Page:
By increasing the aperture width, engineers can achieve increased solar energy collection and energy absorbed by the working fluid, which could lead to higher thermal efficiency. However, highly precise manufacturing and sun tracking technologies are often needed in large aperture systems to ensure the reflected sunlight does not miss the receiver and cause energy loss.

Trends in working fluids

A desirable heat transfer fluid used in parabolic trough collectors must have high thermal transport properties, low viscosity, high heat storage capacity, low melting point, high boiling point and low cost. However, it is oftentimes challenging to get a working fluid that satisfies all of these requirements.

Thermal oils are quite popular working fluids in PTC systems due to their good thermal transport properties, high thermal stability (often up to 400° C), freeze resistance (due to their low melting point), and reduced chance of corrosion compared to water or steam. For instance, the Noor I power plant in Morocco and Andasol I power plant in Spain work with thermal oils in the solar field block.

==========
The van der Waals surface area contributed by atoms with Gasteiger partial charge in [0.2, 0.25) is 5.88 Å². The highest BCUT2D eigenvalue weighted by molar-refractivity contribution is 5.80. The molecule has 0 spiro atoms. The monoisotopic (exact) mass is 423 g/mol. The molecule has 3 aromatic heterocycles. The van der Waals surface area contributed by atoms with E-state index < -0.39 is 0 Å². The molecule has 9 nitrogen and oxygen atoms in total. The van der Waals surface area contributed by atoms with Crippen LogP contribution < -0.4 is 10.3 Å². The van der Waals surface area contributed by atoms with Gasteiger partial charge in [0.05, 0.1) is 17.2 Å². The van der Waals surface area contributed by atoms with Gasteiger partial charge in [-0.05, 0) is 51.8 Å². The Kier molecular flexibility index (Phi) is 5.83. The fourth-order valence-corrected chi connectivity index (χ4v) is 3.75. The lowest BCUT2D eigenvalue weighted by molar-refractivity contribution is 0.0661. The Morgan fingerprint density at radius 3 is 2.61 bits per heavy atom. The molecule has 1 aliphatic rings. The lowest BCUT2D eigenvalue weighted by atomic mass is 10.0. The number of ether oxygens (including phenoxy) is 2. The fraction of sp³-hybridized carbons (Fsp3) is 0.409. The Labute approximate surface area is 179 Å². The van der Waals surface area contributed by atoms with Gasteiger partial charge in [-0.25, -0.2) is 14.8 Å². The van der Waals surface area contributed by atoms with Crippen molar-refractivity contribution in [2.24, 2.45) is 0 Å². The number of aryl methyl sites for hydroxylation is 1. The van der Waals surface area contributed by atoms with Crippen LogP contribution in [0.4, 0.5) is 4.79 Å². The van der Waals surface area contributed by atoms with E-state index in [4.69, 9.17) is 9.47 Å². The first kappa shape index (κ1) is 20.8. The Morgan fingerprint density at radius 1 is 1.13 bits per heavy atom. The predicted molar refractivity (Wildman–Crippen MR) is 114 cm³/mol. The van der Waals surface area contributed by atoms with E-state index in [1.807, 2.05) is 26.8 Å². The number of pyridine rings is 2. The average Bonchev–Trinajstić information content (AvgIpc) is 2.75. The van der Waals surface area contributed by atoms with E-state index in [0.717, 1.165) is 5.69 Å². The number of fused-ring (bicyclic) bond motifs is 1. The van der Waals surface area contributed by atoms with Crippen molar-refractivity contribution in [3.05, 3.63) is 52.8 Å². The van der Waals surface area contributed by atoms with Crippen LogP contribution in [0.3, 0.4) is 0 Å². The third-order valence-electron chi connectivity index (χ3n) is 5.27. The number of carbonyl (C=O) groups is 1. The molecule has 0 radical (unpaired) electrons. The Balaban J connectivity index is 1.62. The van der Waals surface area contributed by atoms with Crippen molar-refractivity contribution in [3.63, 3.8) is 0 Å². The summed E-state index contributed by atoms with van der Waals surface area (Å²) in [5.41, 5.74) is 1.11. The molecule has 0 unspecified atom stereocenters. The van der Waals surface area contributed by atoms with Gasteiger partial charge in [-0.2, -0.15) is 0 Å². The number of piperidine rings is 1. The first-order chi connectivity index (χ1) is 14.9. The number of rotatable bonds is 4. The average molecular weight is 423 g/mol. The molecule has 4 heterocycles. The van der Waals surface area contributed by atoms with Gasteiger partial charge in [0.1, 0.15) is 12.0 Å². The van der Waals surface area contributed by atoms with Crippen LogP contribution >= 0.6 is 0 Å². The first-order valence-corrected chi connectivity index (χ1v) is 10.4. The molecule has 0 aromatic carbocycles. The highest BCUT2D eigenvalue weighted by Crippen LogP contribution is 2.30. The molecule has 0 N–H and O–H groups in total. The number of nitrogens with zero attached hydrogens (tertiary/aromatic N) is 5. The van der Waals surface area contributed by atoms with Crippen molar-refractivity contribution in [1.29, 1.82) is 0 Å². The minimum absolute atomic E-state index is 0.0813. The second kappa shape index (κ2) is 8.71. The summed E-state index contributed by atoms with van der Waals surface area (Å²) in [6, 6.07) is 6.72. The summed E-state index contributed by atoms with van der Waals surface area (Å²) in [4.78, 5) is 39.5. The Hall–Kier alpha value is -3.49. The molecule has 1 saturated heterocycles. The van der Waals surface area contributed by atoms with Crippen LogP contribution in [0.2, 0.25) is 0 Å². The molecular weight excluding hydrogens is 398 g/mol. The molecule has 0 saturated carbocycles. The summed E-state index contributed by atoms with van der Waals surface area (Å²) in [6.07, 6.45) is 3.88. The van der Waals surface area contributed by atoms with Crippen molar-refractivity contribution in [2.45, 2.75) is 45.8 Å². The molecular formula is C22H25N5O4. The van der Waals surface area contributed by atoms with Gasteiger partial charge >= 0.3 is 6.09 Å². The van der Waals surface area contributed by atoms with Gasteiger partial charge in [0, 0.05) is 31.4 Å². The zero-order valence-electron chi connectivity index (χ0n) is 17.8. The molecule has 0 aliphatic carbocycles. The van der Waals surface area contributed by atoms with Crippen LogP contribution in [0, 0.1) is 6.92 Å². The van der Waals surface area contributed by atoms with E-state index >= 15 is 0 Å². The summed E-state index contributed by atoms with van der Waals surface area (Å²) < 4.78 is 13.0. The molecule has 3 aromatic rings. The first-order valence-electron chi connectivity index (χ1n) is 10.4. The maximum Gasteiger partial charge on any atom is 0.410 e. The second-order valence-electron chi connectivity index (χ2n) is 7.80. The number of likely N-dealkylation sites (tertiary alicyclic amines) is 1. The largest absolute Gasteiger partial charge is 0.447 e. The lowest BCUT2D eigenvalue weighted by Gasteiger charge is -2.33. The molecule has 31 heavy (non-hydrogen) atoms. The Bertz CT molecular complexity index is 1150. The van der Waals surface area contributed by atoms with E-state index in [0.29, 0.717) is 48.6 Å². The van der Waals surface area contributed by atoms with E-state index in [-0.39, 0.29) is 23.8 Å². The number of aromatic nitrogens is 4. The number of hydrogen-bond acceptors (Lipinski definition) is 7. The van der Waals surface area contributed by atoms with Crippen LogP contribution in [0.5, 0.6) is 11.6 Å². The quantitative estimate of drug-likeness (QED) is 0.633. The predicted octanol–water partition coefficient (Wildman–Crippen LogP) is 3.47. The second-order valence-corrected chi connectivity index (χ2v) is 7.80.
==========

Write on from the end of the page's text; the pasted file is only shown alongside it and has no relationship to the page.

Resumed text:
Liquified salts, also called molten salts, are another class of working fluids used in PTCs. These salts are typically a mixture of various sodium and potassium nitrates, and they offer several advantages over other types of working fluids. For instance, they typically have higher thermal stability (up to 600° C) compared to thermal oils, making them suitable for higher-temperature applications. In addition, their high heat capacity makes them very effective for thermal storage applications. However, engineers will typically find them to be more expensive than conventional thermal oils.

Other common fluids used in PTC systems include steam and compressed gases, such as carbon dioxide. In addition to being stable at extremely high temperatures, these gases are abundant, readily available, and affordable. However, these gases typically have lower thermal transport properties compared to thermal oils and molten salts at the same Reynolds number.